Admittedly this is a somewhat idealistic view of the open mic/jam night, but I have one that I hit on Wednesdays that's great fun. What does kind of annoy me is we also did paying gigs at the same place fairly frequently until they recently discovered that they make a lot more money with karoake and stopped booking bands altogether. Oh well, probably time to find a slightly bigger pond anyway.



          While she's talking, I'll use my mind to think of other things. She can't stop my mind!

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          • #23
            There’s an open mic in the nearest big town to me every night of the week in some dive or other. Bars, coffeehouses, craft breweries, seems like they all have an acoustic open mic night, blues, or bluegrass jam once a week. Just like dart night, karaoke, or whatever. A way to get customers in on a weeknight. Some are good, some are cliquish, and some are just downright terrible. I rarely go to any of them as it’s 30 miles away and not worth the trouble. I’ll attend one or two a year, if someone else I know is a good musician is going or recommends it. I generally don’t have a problem with them. I’ve enjoyed them, been bored to tears, or left with my fingers in my ears. It really depends on who’s running it, how it’s run, and the level of talent that usually shows up. A blues jam can be fun if it’s run right. I’ve heard great stuff at all original acoustic open mics.

            Now asking me to pay to perform in one would rub me raw in a big way. But afaik that hasn’t happened yet around here.



            Comment


            • #24
              Originally posted by saturn1 View Post

              So where do you live that the music scene is so unappealing to you? Where I live I can go and see live music pretty much 7 nights a week of pretty much any type and of any caliber that I, or anyone else, may want to see and hear. Young bands working to make it, seasoned pros, major touring acts, struggling bands touring in vans, solo artists, blues, new rock, classic rock, funk, jazz, reggae, EDM... Open mics and hosted jams are just other points on the spectrum. I guess I need to be more appreciative of what I've got here.
              Well sounds like you may be in a much bigger city than I am, but even still. Don’t you find the pay is less than it was decades ago, let alone not keeping up with inflation?

              Comment


              • #25
                Perhaps because it's a tourist area, there is a strong live music scene here.

                but there are also karaoke places and Open Mic places. As well as a couple pay-to-play clubs that will have 5 bands a night and sell tickets to their friends.

                a friend from music school used to host a weekly Jam at a local bar, and me and my brothers would go sit in as sort of the regular opening act.

                and I have hooked up with musicians at Open Mic nights and later gone on to form bands with them.

                I think that open mic places are a good part of the music scene.
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                • #26
                  Originally posted by guido61 View Post

                  Well sounds like you may be in a much bigger city than I am, but even still. Don’t you find the pay is less than it was decades ago, let alone not keeping up with inflation?
                  Pay is a problem. It is about the same dollars as it was decades ago, which means substantially less in real value. I think that's why 'merch' has become so important for bands and artists who are seriously trying to build a career. One of the benefits of current technology is that it is easier and much less expensive to self-produce a recording, be it a CD or a download and use live shows to promote other revenue streams. It was never easy to make a living playing music. Back when $100 a person was a good figure for a four hour gig you were lugging B3's and Leslies up and down flights of stairs, usually playing at a different place every night. With travel time, load-in, set-up, tear down, load out it was pretty much an 8 hour day. And getting a record recorded and ready for distribution was a very expensive proposition. We were all just younger then and didn't mind it.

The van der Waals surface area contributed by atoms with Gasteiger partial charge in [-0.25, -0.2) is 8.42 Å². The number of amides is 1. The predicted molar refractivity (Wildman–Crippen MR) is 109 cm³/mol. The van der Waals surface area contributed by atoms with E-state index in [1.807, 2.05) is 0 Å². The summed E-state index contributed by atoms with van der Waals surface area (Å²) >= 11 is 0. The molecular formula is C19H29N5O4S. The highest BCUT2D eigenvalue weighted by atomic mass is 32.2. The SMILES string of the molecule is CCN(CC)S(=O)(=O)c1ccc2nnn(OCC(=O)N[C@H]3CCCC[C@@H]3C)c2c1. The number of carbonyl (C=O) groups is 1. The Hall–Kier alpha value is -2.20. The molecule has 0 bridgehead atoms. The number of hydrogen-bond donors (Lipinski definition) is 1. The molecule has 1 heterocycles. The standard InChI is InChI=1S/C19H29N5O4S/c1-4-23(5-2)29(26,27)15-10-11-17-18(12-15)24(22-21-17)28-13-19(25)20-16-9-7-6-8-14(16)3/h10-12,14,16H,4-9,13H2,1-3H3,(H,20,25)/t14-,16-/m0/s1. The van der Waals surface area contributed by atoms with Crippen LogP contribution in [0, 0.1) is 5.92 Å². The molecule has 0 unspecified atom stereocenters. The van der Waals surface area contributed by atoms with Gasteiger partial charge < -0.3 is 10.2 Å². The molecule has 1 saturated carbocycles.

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                  • #27
                    To be truthful, I don't have to play for the money at this point, but I won't play without the money. What I do has value, what all of us do has value and that has to be acknowledged. I want the gig because the band is worth the money to the promoter or venue owner, not because we're cheaper than somebody else.

                    Comment


                    • #28
                      Originally posted by saturn1 View Post
                      To be truthful, I don't have to play for the money at this point, but I won't play without the money. What I do has value, what all of us do has value and that has to be acknowledged.
                      Same. Though I'll play for cheap if I'm the worst player on the stage, meaning I'm likely to learn something.
                      Keep the company of those who seek the truth, and run from those who have found it.

                      -- Vaclav Havel

                      The Universe is unimaginably vast. For small creatures such as we the vastness is bearable only through love.

                      -- Carl Sagan


                      Life - the way it really is - is a battle not between Bad and Good but between Bad and Worse.

                      -- Joseph Brodsky

                      Comment


                      • #29
                        I have played one in my life at a local blues jam. Our band lost it's other guitar player and our band agreed to play so that we could audition a guitar player that played there regularly. We played a couple of songs, played backup for a couple of singers then packed up and left. The guitar player was a bust because he led us on to believe he wanted to join a band but it turned out all he wanted to do was play at this weekly jam. We did find another guitar player not long and he was really good. I learned so much from him and we got along well together.

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                        • #30
                          Originally posted by Red Ant View Post

                          Same. Though I'll play for cheap if I'm the worst player on the stage, meaning I'm likely to learn something.
                          I like to say Earn, Learn, or Bearn (nevermind) It's good to see it holds true for you.
                          Originally posted by Unconfigured Static HTML Widget...